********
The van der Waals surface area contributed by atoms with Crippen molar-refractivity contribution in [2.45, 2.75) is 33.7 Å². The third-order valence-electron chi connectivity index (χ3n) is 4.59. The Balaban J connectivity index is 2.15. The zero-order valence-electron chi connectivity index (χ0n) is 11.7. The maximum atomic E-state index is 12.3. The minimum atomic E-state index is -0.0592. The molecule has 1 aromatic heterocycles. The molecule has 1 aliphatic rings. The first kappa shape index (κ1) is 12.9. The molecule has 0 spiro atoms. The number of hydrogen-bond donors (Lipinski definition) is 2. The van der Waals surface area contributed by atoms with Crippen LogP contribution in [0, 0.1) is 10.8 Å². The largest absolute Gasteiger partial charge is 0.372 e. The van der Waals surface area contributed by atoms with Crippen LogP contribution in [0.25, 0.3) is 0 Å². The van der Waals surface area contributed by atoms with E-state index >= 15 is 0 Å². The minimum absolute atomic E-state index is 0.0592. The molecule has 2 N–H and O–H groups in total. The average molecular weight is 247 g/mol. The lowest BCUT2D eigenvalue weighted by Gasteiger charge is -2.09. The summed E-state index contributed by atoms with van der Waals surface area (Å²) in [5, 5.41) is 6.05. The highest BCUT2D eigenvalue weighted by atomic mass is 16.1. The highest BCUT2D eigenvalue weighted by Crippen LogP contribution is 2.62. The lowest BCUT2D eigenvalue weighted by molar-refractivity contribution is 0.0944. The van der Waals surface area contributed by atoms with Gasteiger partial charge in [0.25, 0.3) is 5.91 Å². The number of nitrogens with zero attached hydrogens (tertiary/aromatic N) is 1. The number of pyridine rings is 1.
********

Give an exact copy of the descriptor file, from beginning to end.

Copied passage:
The van der Waals surface area contributed by atoms with Crippen molar-refractivity contribution in [2.45, 2.75) is 33.7 Å². The third-order valence-electron chi connectivity index (χ3n) is 4.59. The Balaban J connectivity index is 2.15. The zero-order valence-electron chi connectivity index (χ0n) is 11.7. The maximum atomic E-state index is 12.3. The minimum atomic E-state index is -0.0592. The molecule has 1 aromatic heterocycles. The molecule has 1 aliphatic rings. The first kappa shape index (κ1) is 12.9. The molecule has 0 spiro atoms. The number of hydrogen-bond donors (Lipinski definition) is 2. The van der Waals surface area contributed by atoms with Crippen LogP contribution in [0, 0.1) is 10.8 Å². The largest absolute Gasteiger partial charge is 0.372 e. The van der Waals surface area contributed by atoms with Crippen LogP contribution in [0.25, 0.3) is 0 Å². The van der Waals surface area contributed by atoms with E-state index >= 15 is 0 Å². The minimum absolute atomic E-state index is 0.0592. The molecule has 2 N–H and O–H groups in total. The average molecular weight is 247 g/mol. The lowest BCUT2D eigenvalue weighted by Gasteiger charge is -2.09. The summed E-state index contributed by atoms with van der Waals surface area (Å²) in [5, 5.41) is 6.05. The highest BCUT2D eigenvalue weighted by atomic mass is 16.1. The highest BCUT2D eigenvalue weighted by Crippen LogP contribution is 2.62. The lowest BCUT2D eigenvalue weighted by molar-refractivity contribution is 0.0944. The van der Waals surface area contributed by atoms with Gasteiger partial charge in [0.25, 0.3) is 5.91 Å². The number of nitrogens with zero attached hydrogens (tertiary/aromatic N) is 1. The number of pyridine rings is 1.